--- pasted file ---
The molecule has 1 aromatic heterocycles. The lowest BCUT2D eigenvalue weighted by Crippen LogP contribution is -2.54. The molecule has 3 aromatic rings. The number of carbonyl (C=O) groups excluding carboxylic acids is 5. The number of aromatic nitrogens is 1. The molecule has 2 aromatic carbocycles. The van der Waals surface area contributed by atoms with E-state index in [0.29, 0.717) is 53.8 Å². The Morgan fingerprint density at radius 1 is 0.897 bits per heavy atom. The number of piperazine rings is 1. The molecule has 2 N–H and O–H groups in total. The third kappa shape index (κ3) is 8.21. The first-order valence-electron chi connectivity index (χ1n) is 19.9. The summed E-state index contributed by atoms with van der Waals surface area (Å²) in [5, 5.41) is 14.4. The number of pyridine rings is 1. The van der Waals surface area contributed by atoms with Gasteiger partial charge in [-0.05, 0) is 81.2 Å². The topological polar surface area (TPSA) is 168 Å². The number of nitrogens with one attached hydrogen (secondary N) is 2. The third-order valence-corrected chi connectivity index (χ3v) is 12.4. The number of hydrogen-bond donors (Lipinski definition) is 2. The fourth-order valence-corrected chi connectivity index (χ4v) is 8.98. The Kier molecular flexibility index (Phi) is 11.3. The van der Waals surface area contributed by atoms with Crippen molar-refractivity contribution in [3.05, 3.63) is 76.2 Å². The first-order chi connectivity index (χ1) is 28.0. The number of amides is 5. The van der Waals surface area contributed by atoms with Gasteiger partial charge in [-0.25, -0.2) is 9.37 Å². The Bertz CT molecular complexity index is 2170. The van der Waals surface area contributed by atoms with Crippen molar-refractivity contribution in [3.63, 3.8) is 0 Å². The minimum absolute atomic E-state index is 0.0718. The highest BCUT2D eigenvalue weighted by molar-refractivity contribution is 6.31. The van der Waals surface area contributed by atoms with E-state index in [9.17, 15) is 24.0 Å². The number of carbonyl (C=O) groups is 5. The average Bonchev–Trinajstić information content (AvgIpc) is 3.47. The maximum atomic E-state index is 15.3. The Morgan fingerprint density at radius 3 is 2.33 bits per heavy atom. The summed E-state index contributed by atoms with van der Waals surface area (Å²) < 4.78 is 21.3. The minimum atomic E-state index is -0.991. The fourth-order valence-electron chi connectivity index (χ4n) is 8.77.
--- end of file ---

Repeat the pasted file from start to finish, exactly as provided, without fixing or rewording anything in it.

The molecule has 1 aromatic heterocycles. The lowest BCUT2D eigenvalue weighted by Crippen LogP contribution is -2.54. The molecule has 3 aromatic rings. The number of carbonyl (C=O) groups excluding carboxylic acids is 5. The number of aromatic nitrogens is 1. The molecule has 2 aromatic carbocycles. The van der Waals surface area contributed by atoms with E-state index in [0.29, 0.717) is 53.8 Å². The Morgan fingerprint density at radius 1 is 0.897 bits per heavy atom. The number of piperazine rings is 1. The molecule has 2 N–H and O–H groups in total. The third kappa shape index (κ3) is 8.21. The first-order valence-electron chi connectivity index (χ1n) is 19.9. The summed E-state index contributed by atoms with van der Waals surface area (Å²) in [5, 5.41) is 14.4. The number of pyridine rings is 1. The van der Waals surface area contributed by atoms with Gasteiger partial charge in [-0.05, 0) is 81.2 Å². The topological polar surface area (TPSA) is 168 Å². The number of nitrogens with one attached hydrogen (secondary N) is 2. The third-order valence-corrected chi connectivity index (χ3v) is 12.4. The number of hydrogen-bond donors (Lipinski definition) is 2. The fourth-order valence-corrected chi connectivity index (χ4v) is 8.98. The Kier molecular flexibility index (Phi) is 11.3. The van der Waals surface area contributed by atoms with Crippen molar-refractivity contribution in [3.05, 3.63) is 76.2 Å². The first-order chi connectivity index (χ1) is 28.0. The number of amides is 5. The van der Waals surface area contributed by atoms with Gasteiger partial charge in [-0.25, -0.2) is 9.37 Å². The Bertz CT molecular complexity index is 2170. The van der Waals surface area contributed by atoms with Crippen molar-refractivity contribution in [3.63, 3.8) is 0 Å². The minimum absolute atomic E-state index is 0.0718. The highest BCUT2D eigenvalue weighted by molar-refractivity contribution is 6.31. The van der Waals surface area contributed by atoms with E-state index in [9.17, 15) is 24.0 Å². The number of carbonyl (C=O) groups is 5. The average Bonchev–Trinajstić information content (AvgIpc) is 3.47. The maximum atomic E-state index is 15.3. The Morgan fingerprint density at radius 3 is 2.33 bits per heavy atom. The summed E-state index contributed by atoms with van der Waals surface area (Å²) < 4.78 is 21.3. The minimum atomic E-state index is -0.991. The fourth-order valence-electron chi connectivity index (χ4n) is 8.77.